Collected Management Wisdom from Stratford Managers
10 Critical Success Factors To Become A Consultant
We’d seen that gleam in their eyes before. “I think this time I’ll try something different,” they enthused. “I’m going to use all my experience to become a consultant!”
“Well,” we started, “We love consulting. But not everyone is cut out for it. You certainly have the knowledge, but years of business experience aren’t enough. There are skills that are essential for a consultant that most corporate managers never developed or, if they did, have forgotten.”
Undeterred, my friend said, “That’s why I asked to meet. Tell me what I don’t know. What does it take to be a successful consultant?”
With that encouragement, we launched into the following list of critical success factors.
10 Critical Success Factors to Become a Consultant
You better be able to do Business Development (BD). BD is a permanent background activity when you’re a consultant. You can never stop. You need to be networking and scanning the environment for opportunities continuously, in person and on social media. But finding opportunities is just the start…
You need to be a Closer. Not in a used car salesperson way but as an advisor. One of your most important skills as a consultant is to understand a potential client’s problem (your opportunity) and frame an approach to delivering a solution that the client is prepared to buy. You’re not solving the problem at this point but you have to be able to show a credible path to a solution in your proposal.
You must be clear on the services you offer. This seems obvious but is actually the toughest challenge faced by anyone who wants to become a consultant, particularly anyone with a successful career behind them. You’ve spent your working life selling yourself in your resume and interviews. But when you become a consultant, you’re selling solutions to customer problems. Successful consultants codify those solutions into clearly priced services that are easily understood, promoted and purchased.
You know what you’re worth. While successful BD ensures you’re busy, your pricing determines whether you can actually make a living at consulting. You’ve spent years learning and practicing your craft. It isn’t a commodity. Your rate should reflect this and you shouldn’t hesitate to ask for it. Sure, there will be a negotiation, but it should focus on the scope of work before you get to trimming your rate.
You know your buyer. If you’re an experienced, talented person, it’s actually not all that hard to sell your services. There are many companies out there that are happy to get free, low cost or contingency-based advice. You can fill your dance card pretty quickly. Of course, you have to eat so you better be looking for the type of clients (industry sector, company size, situation/behaviour) and buyers (decision-makers with budget) who have a compelling need for your services plus an ability to pay. It’s OK to work for equity every now and then, or sit on an advisory board or two, but recognize that when you become a consultant, that’s basically charitable work.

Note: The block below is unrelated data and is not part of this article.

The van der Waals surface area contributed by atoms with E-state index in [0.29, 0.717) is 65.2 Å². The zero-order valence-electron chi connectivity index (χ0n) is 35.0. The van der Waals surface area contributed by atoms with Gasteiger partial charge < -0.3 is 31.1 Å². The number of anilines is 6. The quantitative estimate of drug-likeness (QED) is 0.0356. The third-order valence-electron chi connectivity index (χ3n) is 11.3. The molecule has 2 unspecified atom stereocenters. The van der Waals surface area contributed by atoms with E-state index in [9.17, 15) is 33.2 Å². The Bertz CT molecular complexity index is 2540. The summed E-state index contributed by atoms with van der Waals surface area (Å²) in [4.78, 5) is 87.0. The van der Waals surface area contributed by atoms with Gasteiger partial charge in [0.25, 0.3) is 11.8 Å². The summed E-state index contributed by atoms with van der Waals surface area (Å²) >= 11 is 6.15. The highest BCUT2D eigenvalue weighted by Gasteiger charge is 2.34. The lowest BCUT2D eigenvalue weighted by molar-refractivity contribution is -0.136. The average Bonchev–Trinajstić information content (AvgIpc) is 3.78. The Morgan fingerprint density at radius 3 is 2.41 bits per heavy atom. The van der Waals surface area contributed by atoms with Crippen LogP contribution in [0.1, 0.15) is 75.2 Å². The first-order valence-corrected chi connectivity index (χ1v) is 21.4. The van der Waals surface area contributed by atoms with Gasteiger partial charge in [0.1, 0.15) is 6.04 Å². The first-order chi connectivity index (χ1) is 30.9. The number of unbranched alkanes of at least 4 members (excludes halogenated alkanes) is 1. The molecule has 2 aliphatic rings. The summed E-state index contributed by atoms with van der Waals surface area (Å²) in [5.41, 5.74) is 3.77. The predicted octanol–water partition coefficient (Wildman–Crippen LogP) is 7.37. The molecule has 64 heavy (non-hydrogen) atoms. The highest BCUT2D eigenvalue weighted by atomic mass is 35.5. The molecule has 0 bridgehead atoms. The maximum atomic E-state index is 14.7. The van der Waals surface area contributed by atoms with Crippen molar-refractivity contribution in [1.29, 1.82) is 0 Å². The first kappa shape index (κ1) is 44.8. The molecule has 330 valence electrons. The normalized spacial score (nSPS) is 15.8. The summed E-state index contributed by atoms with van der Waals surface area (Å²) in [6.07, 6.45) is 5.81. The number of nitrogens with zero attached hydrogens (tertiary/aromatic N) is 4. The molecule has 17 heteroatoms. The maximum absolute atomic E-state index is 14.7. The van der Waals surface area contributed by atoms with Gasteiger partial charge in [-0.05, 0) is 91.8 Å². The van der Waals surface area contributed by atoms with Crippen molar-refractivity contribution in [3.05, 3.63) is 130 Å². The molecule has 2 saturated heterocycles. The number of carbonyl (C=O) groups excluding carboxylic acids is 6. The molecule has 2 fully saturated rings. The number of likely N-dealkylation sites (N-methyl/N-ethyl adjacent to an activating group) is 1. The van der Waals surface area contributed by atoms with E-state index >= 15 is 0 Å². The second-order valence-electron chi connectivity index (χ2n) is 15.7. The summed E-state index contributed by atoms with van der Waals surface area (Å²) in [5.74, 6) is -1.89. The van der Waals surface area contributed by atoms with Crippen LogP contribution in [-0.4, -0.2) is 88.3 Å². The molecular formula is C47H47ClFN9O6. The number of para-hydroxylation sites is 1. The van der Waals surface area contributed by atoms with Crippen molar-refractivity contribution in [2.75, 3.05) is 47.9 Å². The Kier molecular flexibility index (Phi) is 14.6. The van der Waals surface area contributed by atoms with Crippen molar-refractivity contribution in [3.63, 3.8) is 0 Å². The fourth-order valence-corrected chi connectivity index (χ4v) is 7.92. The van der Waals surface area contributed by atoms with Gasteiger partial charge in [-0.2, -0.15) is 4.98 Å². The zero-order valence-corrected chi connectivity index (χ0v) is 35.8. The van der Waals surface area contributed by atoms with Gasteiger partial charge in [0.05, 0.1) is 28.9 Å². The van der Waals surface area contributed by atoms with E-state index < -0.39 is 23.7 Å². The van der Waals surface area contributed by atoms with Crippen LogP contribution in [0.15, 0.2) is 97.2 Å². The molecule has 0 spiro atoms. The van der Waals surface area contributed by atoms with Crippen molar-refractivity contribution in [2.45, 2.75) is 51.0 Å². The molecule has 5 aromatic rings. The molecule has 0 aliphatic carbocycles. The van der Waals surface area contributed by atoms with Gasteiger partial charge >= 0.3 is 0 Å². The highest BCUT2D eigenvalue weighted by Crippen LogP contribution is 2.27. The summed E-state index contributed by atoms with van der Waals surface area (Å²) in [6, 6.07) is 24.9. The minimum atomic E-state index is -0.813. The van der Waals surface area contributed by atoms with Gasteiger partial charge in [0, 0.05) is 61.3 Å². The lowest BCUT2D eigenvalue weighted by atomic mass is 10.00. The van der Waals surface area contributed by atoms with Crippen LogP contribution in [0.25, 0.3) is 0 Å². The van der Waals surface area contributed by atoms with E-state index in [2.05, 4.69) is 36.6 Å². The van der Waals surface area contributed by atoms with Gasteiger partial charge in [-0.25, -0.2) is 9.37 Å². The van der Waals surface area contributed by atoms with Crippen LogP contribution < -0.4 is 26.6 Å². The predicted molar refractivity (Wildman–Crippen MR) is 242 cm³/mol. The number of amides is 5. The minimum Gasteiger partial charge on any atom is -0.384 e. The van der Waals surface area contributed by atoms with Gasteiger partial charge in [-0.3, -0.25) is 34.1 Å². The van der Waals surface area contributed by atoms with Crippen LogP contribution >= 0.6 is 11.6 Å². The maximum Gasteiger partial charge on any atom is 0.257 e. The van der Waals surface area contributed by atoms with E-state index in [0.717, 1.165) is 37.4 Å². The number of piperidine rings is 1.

You’re a student of your craft. The best consultants are continuous learners and thought leaders because they love their subject matter. They instinctively integrate research, career experience and consulting practice to develop frameworks for analyzing issues and communicating solutions. That’s what it means to be an “expert”.
You’re not afraid to get your hands dirty. It goes without saying that you know your stuff but you can’t just be a theorist. As any good consultant knows, strategy is easy. Execution is hard, but it is where the true customer value resides. When you become a consultant you must be prepared to roll up your sleeves and do the hard work too.
You connect the dots. In addition to being subject matter experts, successful consultants put their expertise in context of the client’s broader business outcomes. They articulate the value of their services not in specialist jargon but in basic business term with concrete, measurable results. It’s this perspective that makes them more valuable to a client than typical employees.
You build relationships and are an outstanding communicator. Every client project is like your first 90 days in a new job – except you need to come with a concrete plan, get started fast and there’s no honeymoon period. This means that you must rapidly understand the political environment and establish trust with your new colleagues. You must also be a highly effective communicator who can deliver sometimes tough messages in a way that will be accepted and acted upon. Then, just as you get comfortable, you’re on to the next project!
You’re “on call”. We know we all dream that when we become a consultant we’ll have more control and flexibility over our time. Maybe we’ll be able to take a few extra long weekends. Maybe even take the summer off eventually. Dream on. At least until you become very well established, you’ll be hustling for every project then working late into the evening and on weekends so you can do BD during the day. And the deadlines are fierce! You were hired because the client has an urgent problem that can’t wait, remember?
We saw the sober look on our friend’s face. “We’re not trying to scare you – but we want you to go into this with your eyes wide open,” we said.
They smiled weakly and asked, “Is that it?”
“Actually, we think we’ve got one more,” we said.
You care. Not to be too dramatic, but a consultant is like a doctor for businesses. You’re in it to help clients and make a difference to their success. You see solutions and potential where the client only sees problems and obstacles. You connect clients to each other and you do your best to bring them business opportunities. Contrary to the myth, few people get rich when they become a consultant (unless you have a scarce, in-demand skill), but it can be one of the most rewarding careers around.